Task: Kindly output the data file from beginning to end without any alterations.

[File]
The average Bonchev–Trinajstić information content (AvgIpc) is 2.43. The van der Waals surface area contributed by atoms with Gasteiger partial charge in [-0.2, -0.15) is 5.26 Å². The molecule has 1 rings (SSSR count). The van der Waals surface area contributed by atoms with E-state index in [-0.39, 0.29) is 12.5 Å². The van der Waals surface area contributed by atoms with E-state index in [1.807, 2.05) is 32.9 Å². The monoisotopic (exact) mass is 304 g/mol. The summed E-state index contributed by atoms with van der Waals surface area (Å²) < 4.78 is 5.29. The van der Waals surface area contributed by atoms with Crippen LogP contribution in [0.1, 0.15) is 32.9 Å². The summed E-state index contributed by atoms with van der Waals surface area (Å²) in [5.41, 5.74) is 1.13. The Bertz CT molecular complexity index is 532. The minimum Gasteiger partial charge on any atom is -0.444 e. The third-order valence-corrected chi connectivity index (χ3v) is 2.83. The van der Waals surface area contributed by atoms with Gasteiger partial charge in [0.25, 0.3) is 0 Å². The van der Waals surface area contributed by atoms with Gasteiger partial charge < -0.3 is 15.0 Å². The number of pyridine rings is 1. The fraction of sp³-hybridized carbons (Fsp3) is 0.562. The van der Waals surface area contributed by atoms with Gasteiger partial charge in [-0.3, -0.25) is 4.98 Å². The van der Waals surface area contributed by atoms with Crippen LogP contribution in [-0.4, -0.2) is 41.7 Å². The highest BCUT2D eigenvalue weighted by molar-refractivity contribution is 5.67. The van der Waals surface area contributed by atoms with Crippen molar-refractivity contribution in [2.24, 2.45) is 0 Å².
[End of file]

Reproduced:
The average Bonchev–Trinajstić information content (AvgIpc) is 2.43. The van der Waals surface area contributed by atoms with Gasteiger partial charge in [-0.2, -0.15) is 5.26 Å². The molecule has 1 rings (SSSR count). The van der Waals surface area contributed by atoms with E-state index in [-0.39, 0.29) is 12.5 Å². The van der Waals surface area contributed by atoms with E-state index in [1.807, 2.05) is 32.9 Å². The monoisotopic (exact) mass is 304 g/mol. The summed E-state index contributed by atoms with van der Waals surface area (Å²) < 4.78 is 5.29. The van der Waals surface area contributed by atoms with Crippen LogP contribution in [0.1, 0.15) is 32.9 Å². The summed E-state index contributed by atoms with van der Waals surface area (Å²) in [5.41, 5.74) is 1.13. The Bertz CT molecular complexity index is 532. The minimum Gasteiger partial charge on any atom is -0.444 e. The third-order valence-corrected chi connectivity index (χ3v) is 2.83. The van der Waals surface area contributed by atoms with Gasteiger partial charge in [0.25, 0.3) is 0 Å². The van der Waals surface area contributed by atoms with Gasteiger partial charge < -0.3 is 15.0 Å². The number of pyridine rings is 1. The fraction of sp³-hybridized carbons (Fsp3) is 0.562. The van der Waals surface area contributed by atoms with Gasteiger partial charge in [-0.3, -0.25) is 4.98 Å². The van der Waals surface area contributed by atoms with Crippen LogP contribution in [-0.4, -0.2) is 41.7 Å². The highest BCUT2D eigenvalue weighted by molar-refractivity contribution is 5.67. The van der Waals surface area contributed by atoms with Crippen molar-refractivity contribution in [2.24, 2.45) is 0 Å².